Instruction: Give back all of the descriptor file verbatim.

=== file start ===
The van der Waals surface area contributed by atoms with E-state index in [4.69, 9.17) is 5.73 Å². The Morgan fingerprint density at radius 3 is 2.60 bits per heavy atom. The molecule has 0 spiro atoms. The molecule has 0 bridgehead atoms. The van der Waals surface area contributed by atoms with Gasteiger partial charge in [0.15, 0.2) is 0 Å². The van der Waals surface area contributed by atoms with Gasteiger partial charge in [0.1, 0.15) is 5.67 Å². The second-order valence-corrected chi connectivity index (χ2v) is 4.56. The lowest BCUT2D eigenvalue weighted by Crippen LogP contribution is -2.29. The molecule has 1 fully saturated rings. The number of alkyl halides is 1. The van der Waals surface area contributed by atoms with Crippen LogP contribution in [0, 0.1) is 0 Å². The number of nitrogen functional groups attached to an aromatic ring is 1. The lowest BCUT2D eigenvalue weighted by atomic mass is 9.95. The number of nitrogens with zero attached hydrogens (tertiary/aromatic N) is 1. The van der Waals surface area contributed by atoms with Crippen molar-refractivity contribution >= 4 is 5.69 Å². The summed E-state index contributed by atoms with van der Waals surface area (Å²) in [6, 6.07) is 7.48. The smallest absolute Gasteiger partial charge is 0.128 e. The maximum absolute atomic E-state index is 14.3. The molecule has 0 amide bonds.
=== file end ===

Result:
The van der Waals surface area contributed by atoms with E-state index in [4.69, 9.17) is 5.73 Å². The Morgan fingerprint density at radius 3 is 2.60 bits per heavy atom. The molecule has 0 spiro atoms. The molecule has 0 bridgehead atoms. The van der Waals surface area contributed by atoms with Gasteiger partial charge in [0.15, 0.2) is 0 Å². The van der Waals surface area contributed by atoms with Gasteiger partial charge in [0.1, 0.15) is 5.67 Å². The second-order valence-corrected chi connectivity index (χ2v) is 4.56. The lowest BCUT2D eigenvalue weighted by Crippen LogP contribution is -2.29. The molecule has 1 fully saturated rings. The number of alkyl halides is 1. The van der Waals surface area contributed by atoms with Crippen LogP contribution in [0, 0.1) is 0 Å². The number of nitrogen functional groups attached to an aromatic ring is 1. The lowest BCUT2D eigenvalue weighted by atomic mass is 9.95. The number of nitrogens with zero attached hydrogens (tertiary/aromatic N) is 1. The van der Waals surface area contributed by atoms with Crippen molar-refractivity contribution >= 4 is 5.69 Å². The summed E-state index contributed by atoms with van der Waals surface area (Å²) in [6, 6.07) is 7.48. The smallest absolute Gasteiger partial charge is 0.128 e. The maximum absolute atomic E-state index is 14.3. The molecule has 0 amide bonds.